02 Nov 2017

The Pacific Encounters Gallery features this treated portrait of John Williams, a missionary to the Pacific islands who met a grisly end.

By Adele Wright, Paintings Conservator

The painting came to the attention of conservators because of prominent scratches on the surface and a thick yellow varnish layer that obscured the original colours and brushwork.

On first investigating the painting I found a signature and date in the lower left corner which suggests that the painting was by Daniel Pasmore and painted in 1838, the year before John Williams died. Williams’ connection with the Pacific is a rather grizzly tale…

He was recruited by the London Missionary Society in 1817 to bring the Christian message to the islands of the South Pacific. Williams appears to have been very successful as a missionary and travelled extensively around the South Pacific. In 1823 he was a passenger on the colonial schooner Endeavor when they discovered the island of Raotonga, not previously known to Europeans. Williams became particularly interested in Roatonga and even translated the New Testament into the native language.

After a short trip back to England in the mid 1830s Williams was eager to return to the South Pacific and open a new missionary frontier in the New Hebrides, Melanesia. In November 1839 he landed on the island of Eromanga where he and his party were attacked by the islanders. Williams was clubbed to death in the shallows as the party fled to the ship’s boats and his body was subsequently believed to have been eaten by the islanders. The reasons for this attack are not clear but it seems likely that the missionary party unwittingly violated a taboo. The death of John Williams made him a heroic figure in the minds of English nonconformists.

The portrait of Williams was produced at the height of his missionary career, on his brief return to England in the 1830s, and represents his success and high status in the Missionary Society. The discovery of the date of the painting, only one year before the sitter’s dramatic death, adds some poignancy to the image.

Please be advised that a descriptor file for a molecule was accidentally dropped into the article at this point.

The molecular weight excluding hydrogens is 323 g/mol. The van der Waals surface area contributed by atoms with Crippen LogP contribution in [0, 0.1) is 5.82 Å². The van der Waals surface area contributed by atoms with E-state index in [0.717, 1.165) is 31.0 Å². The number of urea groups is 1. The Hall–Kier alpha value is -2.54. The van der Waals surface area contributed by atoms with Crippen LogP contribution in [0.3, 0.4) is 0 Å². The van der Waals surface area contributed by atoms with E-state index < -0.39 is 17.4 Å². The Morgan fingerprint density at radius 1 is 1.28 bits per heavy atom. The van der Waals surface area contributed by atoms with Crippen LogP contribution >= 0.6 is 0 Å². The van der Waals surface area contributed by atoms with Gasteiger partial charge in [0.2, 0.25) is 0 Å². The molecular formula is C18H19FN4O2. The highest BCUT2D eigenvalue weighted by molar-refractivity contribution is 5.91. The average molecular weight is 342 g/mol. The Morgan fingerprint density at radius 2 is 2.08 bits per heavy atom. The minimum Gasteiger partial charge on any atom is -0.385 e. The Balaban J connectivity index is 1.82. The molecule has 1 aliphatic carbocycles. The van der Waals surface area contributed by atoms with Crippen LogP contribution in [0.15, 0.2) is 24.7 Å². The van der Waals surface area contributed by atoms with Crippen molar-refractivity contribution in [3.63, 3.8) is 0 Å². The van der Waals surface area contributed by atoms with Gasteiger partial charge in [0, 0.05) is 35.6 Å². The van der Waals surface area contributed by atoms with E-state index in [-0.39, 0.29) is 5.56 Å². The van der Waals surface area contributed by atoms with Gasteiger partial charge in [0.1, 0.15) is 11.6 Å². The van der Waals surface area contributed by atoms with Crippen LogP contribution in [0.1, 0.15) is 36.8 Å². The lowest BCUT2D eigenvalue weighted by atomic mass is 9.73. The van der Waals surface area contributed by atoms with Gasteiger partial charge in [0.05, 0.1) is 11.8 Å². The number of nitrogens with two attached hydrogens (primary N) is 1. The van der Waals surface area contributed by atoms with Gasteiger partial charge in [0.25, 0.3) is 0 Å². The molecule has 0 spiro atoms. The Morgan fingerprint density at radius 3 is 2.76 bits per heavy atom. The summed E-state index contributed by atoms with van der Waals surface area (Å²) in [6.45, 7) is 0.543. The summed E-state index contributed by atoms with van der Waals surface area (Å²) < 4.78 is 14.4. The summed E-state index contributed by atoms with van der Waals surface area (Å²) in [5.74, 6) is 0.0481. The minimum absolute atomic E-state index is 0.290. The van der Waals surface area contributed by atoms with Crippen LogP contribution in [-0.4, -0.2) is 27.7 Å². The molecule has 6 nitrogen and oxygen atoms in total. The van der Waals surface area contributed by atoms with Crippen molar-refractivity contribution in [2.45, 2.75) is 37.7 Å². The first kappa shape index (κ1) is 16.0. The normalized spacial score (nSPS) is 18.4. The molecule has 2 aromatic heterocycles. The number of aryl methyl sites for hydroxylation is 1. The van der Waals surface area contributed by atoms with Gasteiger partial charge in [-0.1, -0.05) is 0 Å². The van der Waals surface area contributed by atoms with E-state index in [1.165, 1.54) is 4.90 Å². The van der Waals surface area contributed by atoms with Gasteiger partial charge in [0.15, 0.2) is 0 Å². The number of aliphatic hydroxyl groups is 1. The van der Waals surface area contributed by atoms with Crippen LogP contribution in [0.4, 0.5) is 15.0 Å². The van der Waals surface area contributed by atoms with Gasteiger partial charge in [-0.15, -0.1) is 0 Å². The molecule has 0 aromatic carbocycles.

After researching the history of Williams, I began my treatment of the painting. I carried out cleaning tests on the edge of the canvas to identify a suitable mixture of solvents for removing the discoloured, scratched and dirty varnish layer.

I examined the paint surface under ultraviolet light and using a microscope, to identify unoriginal overpaint applied by past restorers and remove this where it was safe to do so. I discovered an area of old paint loss that had been overpainted in the past next to the sitter’s mouth. I used solvents, gels and mechanical action to gently remove the unoriginal paint from this area, which had been covering a large amount of undamaged original paint.

After cleaning, I applied a clear, synthetic, removable varnish to the painting to protect the original layers and isolate them from my retouching. The same removable synthetic varnish was used to retouch the losses in the painting, particularly near the mouth of the sitter.

After treatment the painting has regained the depth and range of colour that had been obscured by the varnish, and the texture of the paint is now more noticeable, which highlights the painterly skill of the artist.

After treatment:

Plan your visit to the National Maritime Museum